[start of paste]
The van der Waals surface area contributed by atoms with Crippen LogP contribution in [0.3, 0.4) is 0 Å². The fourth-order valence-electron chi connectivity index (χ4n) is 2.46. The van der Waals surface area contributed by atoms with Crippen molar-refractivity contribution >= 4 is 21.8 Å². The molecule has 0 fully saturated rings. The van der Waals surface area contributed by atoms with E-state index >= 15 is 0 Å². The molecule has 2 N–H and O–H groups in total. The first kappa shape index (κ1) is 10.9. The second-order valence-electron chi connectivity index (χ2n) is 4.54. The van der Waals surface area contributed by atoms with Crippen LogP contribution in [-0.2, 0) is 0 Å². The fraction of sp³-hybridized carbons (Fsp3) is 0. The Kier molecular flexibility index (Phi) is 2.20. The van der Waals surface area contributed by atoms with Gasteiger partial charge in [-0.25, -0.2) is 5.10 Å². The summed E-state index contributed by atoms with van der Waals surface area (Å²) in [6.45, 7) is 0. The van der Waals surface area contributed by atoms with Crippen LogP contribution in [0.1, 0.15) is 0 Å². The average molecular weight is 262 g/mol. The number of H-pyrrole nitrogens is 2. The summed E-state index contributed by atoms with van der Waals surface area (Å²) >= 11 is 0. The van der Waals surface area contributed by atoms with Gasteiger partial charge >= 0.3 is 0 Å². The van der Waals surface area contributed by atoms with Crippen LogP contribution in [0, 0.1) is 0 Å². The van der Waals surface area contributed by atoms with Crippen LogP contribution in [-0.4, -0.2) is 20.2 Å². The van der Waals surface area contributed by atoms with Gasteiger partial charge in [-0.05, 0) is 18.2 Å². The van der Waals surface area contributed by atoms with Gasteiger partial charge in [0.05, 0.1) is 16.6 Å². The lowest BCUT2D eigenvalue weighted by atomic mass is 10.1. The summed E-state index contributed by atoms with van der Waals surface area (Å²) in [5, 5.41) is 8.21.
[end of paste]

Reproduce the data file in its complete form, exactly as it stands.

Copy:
The van der Waals surface area contributed by atoms with Crippen LogP contribution in [0.3, 0.4) is 0 Å². The fourth-order valence-electron chi connectivity index (χ4n) is 2.46. The van der Waals surface area contributed by atoms with Crippen molar-refractivity contribution >= 4 is 21.8 Å². The molecule has 0 fully saturated rings. The van der Waals surface area contributed by atoms with E-state index >= 15 is 0 Å². The molecule has 2 N–H and O–H groups in total. The first kappa shape index (κ1) is 10.9. The second-order valence-electron chi connectivity index (χ2n) is 4.54. The van der Waals surface area contributed by atoms with Crippen LogP contribution in [-0.2, 0) is 0 Å². The fraction of sp³-hybridized carbons (Fsp3) is 0. The Kier molecular flexibility index (Phi) is 2.20. The van der Waals surface area contributed by atoms with Gasteiger partial charge in [-0.25, -0.2) is 5.10 Å². The summed E-state index contributed by atoms with van der Waals surface area (Å²) in [6.45, 7) is 0. The van der Waals surface area contributed by atoms with Crippen LogP contribution in [0.1, 0.15) is 0 Å². The average molecular weight is 262 g/mol. The number of H-pyrrole nitrogens is 2. The summed E-state index contributed by atoms with van der Waals surface area (Å²) >= 11 is 0. The van der Waals surface area contributed by atoms with Gasteiger partial charge >= 0.3 is 0 Å². The van der Waals surface area contributed by atoms with Crippen LogP contribution in [0, 0.1) is 0 Å². The van der Waals surface area contributed by atoms with Crippen LogP contribution in [-0.4, -0.2) is 20.2 Å². The van der Waals surface area contributed by atoms with Gasteiger partial charge in [-0.05, 0) is 18.2 Å². The van der Waals surface area contributed by atoms with Gasteiger partial charge in [0.05, 0.1) is 16.6 Å². The lowest BCUT2D eigenvalue weighted by atomic mass is 10.1. The summed E-state index contributed by atoms with van der Waals surface area (Å²) in [5, 5.41) is 8.21.